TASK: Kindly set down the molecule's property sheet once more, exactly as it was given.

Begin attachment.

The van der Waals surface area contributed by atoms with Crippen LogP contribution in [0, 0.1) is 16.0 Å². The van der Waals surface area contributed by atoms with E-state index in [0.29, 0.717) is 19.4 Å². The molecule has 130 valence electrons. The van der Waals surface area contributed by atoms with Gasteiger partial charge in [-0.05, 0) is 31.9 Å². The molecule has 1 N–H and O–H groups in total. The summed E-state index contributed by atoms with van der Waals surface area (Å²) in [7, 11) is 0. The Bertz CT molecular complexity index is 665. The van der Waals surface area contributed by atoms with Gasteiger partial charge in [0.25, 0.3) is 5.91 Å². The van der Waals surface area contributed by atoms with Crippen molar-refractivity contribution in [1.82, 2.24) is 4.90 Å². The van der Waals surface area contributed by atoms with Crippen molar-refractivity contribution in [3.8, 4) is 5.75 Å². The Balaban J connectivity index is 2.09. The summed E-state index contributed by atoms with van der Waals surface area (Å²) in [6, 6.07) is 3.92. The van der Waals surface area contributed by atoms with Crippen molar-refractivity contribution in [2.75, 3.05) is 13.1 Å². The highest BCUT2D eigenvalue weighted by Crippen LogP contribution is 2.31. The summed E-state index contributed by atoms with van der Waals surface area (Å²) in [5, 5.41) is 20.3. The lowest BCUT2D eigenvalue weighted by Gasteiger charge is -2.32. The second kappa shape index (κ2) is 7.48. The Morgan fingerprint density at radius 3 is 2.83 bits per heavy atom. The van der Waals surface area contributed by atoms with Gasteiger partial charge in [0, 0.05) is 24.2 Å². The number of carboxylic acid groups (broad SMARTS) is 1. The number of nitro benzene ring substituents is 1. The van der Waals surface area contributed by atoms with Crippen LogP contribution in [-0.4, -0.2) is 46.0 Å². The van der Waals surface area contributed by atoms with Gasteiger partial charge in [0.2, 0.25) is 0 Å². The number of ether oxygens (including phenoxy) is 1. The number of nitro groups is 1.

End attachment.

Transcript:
The van der Waals surface area contributed by atoms with Crippen LogP contribution in [0, 0.1) is 16.0 Å². The van der Waals surface area contributed by atoms with E-state index in [0.29, 0.717) is 19.4 Å². The molecule has 130 valence electrons. The van der Waals surface area contributed by atoms with Gasteiger partial charge in [-0.05, 0) is 31.9 Å². The molecule has 1 N–H and O–H groups in total. The summed E-state index contributed by atoms with van der Waals surface area (Å²) in [7, 11) is 0. The Bertz CT molecular complexity index is 665. The van der Waals surface area contributed by atoms with Gasteiger partial charge in [0.25, 0.3) is 5.91 Å². The van der Waals surface area contributed by atoms with Crippen molar-refractivity contribution in [1.82, 2.24) is 4.90 Å². The van der Waals surface area contributed by atoms with Crippen molar-refractivity contribution in [3.8, 4) is 5.75 Å². The Balaban J connectivity index is 2.09. The summed E-state index contributed by atoms with van der Waals surface area (Å²) in [6, 6.07) is 3.92. The van der Waals surface area contributed by atoms with Crippen molar-refractivity contribution in [2.75, 3.05) is 13.1 Å². The highest BCUT2D eigenvalue weighted by Crippen LogP contribution is 2.31. The summed E-state index contributed by atoms with van der Waals surface area (Å²) in [5, 5.41) is 20.3. The lowest BCUT2D eigenvalue weighted by Gasteiger charge is -2.32. The second kappa shape index (κ2) is 7.48. The Morgan fingerprint density at radius 3 is 2.83 bits per heavy atom. The van der Waals surface area contributed by atoms with Gasteiger partial charge in [0, 0.05) is 24.2 Å². The number of carboxylic acid groups (broad SMARTS) is 1. The number of nitro benzene ring substituents is 1. The van der Waals surface area contributed by atoms with Crippen LogP contribution in [-0.4, -0.2) is 46.0 Å². The van der Waals surface area contributed by atoms with Gasteiger partial charge in [0.2, 0.25) is 0 Å². The number of ether oxygens (including phenoxy) is 1. The number of nitro groups is 1.